The lunar New Year is imminent and Hong Kong is basking in the soft winter sunshine.
And if you can ignore the dire air quality it is an ideal place to enjoy the early part of the year (top hiking weather).
Soon the New Year fair will open in Victoria Park and we will make our annual pilgrimage to buy the over-priced cherry blossoms and red berries that grace Hong Kong homes during the festival.
The sound of Sam Hui’s ‘Choi San Dou’ - a song for Chinese New Year about the Fortune Deity that comes and blesses everyone with riches - will bring a smile to the faces of us all.
The god of wealth is here and the lai see packets will be stuffed with new bank notes to hand out to friends, family and colleagues.
Protocol surrounding the giving and receiving of lai see baffles me still, but there are certain key individuals whose palms must be greased.
The gweilo worries whether he should give $20 or $200 whilst the young and cash-strapped wonder whether $10 is too mean.
One of our daughters erroneously handed out empty packets one year, much to her subsequent and enduring embarrassment.
If you know no other Cantonese you will soon learn to wish everybody Kung Hei Fat Choy (Happy Chinese New Year).
This will be the year of the pig. Luxury brands will sell pig-motif clothing and accessories for outrageous prices which. After just one outing it will be discarded, and the equivalent of the GDP of Cowdenbeath will disappear into the back of a drawer.
It is tradition that on the second day of the lunar New Year the head of the Hung Yee Kuk (the Rural Council) or some other luminary will shake the fortune sticks at the Che Kung Temple in Shatin. The chosen stick will foretell Hong Kong’s fortune for the coming year.
And while Mr Hu doesn’t have a fortune stick, here are his predictions for the year of the porker:
The Hang Seng index will go up on some days and down on others. There will be days when it doesn’t move at all, normally at weekends.
Property prices will go down unless they go up.
Pollution will generally get worse.
The government will continue to be inept. Where else could a by-pass (in planning and construction for decades) intended to alleviate congestion be the cause of even worse congestion?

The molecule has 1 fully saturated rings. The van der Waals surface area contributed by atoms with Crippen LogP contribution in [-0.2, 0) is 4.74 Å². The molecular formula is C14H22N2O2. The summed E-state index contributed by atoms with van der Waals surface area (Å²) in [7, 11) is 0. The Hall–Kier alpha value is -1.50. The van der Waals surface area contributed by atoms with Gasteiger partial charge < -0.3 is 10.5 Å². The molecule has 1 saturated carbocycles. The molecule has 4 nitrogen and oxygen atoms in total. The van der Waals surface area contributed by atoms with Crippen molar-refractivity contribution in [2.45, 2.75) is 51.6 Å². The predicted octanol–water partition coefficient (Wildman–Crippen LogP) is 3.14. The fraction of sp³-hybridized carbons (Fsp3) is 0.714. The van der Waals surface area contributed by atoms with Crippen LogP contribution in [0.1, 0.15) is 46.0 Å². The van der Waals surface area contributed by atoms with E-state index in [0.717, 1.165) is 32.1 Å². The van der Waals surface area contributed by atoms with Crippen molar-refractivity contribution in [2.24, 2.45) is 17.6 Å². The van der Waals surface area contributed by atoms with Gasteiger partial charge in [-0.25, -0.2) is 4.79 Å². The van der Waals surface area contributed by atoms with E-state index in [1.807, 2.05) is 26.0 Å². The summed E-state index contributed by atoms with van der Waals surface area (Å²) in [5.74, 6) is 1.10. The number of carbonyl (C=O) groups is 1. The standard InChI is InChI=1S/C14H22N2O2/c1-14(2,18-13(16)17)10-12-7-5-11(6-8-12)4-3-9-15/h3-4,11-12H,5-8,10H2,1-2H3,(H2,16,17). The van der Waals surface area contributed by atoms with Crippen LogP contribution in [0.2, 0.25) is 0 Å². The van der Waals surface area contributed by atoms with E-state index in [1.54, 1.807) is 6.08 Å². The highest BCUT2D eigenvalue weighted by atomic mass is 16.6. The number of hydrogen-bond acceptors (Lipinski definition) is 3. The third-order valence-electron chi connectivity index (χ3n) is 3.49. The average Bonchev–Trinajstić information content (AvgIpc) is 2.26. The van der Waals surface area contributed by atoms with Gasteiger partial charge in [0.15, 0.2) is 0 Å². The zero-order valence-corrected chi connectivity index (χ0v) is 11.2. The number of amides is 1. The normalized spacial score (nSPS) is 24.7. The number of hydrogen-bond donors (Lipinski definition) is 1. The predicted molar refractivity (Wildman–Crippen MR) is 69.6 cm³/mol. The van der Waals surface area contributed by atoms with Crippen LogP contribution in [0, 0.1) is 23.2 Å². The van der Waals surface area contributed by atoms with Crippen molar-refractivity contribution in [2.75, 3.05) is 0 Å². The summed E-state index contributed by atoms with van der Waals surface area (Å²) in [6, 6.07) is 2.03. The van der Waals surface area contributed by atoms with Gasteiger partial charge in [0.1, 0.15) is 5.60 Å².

The rich will get richer and the poor will get poorer, and Hong Kong will continue to have one of the highest gini coefficients in the world.
A single Scottish strawberry will be auctioned for a record price of HK$1,200. Wilbur Ross will ask why none of the poor people eat them. Let them eat Tasmanian cherries instead, he says.
The government will decide that the best way to solve the housing shortage is to fill in the gaps between the 263 islands.
A parking space will be sold for HK$25m. (Note to self: check whether this has happened already.)
A car will be spotted on the Hong Kong – Zuhai – Macau Bridge. Panic will break out and an investigation will be launched. It will turn out that Mrs Hu took a wrong turn in Shau Kei Wan and couldn’t find her way back to Central.
Admittedly, some of these are more likely to be right than others.
Life in Hong Kong remains fun for the fortunate. The New Year is the one time when most shops close and the roads are quiet.
The loudest noise will be from the lion dances and the illegal firecrackers. You may even be able to park illegally without fear of a ticket.
We are looking forward to time with the family, the fireworks display and the brief time when Hong Kong slows down, people smile and greet one another with ‘Sun nin fai lok’.
Mr. Hu wishes you all a very happy Chinese new year.